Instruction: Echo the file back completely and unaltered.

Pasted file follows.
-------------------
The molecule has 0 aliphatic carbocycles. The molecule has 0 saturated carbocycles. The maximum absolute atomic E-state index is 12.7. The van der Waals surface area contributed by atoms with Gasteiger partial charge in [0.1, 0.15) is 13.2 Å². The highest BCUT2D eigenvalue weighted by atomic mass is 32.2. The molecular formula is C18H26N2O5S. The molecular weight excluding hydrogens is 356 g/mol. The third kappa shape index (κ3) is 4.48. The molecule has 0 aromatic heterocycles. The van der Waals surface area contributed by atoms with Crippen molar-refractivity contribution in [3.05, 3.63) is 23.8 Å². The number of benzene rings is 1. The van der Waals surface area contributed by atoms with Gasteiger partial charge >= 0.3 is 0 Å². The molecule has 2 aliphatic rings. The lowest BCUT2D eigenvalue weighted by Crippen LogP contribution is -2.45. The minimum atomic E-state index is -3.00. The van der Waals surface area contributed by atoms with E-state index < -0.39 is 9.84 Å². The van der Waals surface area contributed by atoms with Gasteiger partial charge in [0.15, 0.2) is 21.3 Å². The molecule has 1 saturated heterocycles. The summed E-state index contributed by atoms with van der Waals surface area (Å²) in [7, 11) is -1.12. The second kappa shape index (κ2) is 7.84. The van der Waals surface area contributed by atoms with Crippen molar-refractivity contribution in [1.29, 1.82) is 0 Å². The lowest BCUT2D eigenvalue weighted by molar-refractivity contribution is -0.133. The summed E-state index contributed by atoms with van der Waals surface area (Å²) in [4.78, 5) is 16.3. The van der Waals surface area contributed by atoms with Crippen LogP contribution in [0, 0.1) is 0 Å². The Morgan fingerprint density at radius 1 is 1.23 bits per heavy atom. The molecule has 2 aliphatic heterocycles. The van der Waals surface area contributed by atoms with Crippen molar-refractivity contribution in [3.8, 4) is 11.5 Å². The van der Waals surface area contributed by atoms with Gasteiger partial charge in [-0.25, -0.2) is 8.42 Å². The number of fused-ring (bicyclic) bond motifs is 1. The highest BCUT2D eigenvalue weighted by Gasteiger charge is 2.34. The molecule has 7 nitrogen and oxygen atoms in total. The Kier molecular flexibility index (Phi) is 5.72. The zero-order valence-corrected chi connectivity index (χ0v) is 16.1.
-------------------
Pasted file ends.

The molecule has 0 aliphatic carbocycles. The molecule has 0 saturated carbocycles. The maximum absolute atomic E-state index is 12.7. The van der Waals surface area contributed by atoms with Gasteiger partial charge in [0.1, 0.15) is 13.2 Å². The highest BCUT2D eigenvalue weighted by atomic mass is 32.2. The molecular formula is C18H26N2O5S. The molecular weight excluding hydrogens is 356 g/mol. The third kappa shape index (κ3) is 4.48. The molecule has 0 aromatic heterocycles. The van der Waals surface area contributed by atoms with Crippen molar-refractivity contribution in [3.05, 3.63) is 23.8 Å². The number of benzene rings is 1. The van der Waals surface area contributed by atoms with Gasteiger partial charge >= 0.3 is 0 Å². The molecule has 2 aliphatic rings. The lowest BCUT2D eigenvalue weighted by Crippen LogP contribution is -2.45. The minimum atomic E-state index is -3.00. The van der Waals surface area contributed by atoms with E-state index < -0.39 is 9.84 Å². The van der Waals surface area contributed by atoms with Gasteiger partial charge in [0.15, 0.2) is 21.3 Å². The molecule has 1 saturated heterocycles. The summed E-state index contributed by atoms with van der Waals surface area (Å²) in [7, 11) is -1.12. The second kappa shape index (κ2) is 7.84. The van der Waals surface area contributed by atoms with Crippen molar-refractivity contribution in [1.29, 1.82) is 0 Å². The lowest BCUT2D eigenvalue weighted by molar-refractivity contribution is -0.133. The summed E-state index contributed by atoms with van der Waals surface area (Å²) in [4.78, 5) is 16.3. The van der Waals surface area contributed by atoms with Crippen LogP contribution in [0, 0.1) is 0 Å². The Morgan fingerprint density at radius 1 is 1.23 bits per heavy atom. The molecule has 2 aliphatic heterocycles. The van der Waals surface area contributed by atoms with Crippen molar-refractivity contribution in [3.8, 4) is 11.5 Å². The van der Waals surface area contributed by atoms with Gasteiger partial charge in [-0.25, -0.2) is 8.42 Å². The number of fused-ring (bicyclic) bond motifs is 1. The highest BCUT2D eigenvalue weighted by Gasteiger charge is 2.34. The molecule has 7 nitrogen and oxygen atoms in total. The Kier molecular flexibility index (Phi) is 5.72. The zero-order valence-corrected chi connectivity index (χ0v) is 16.1.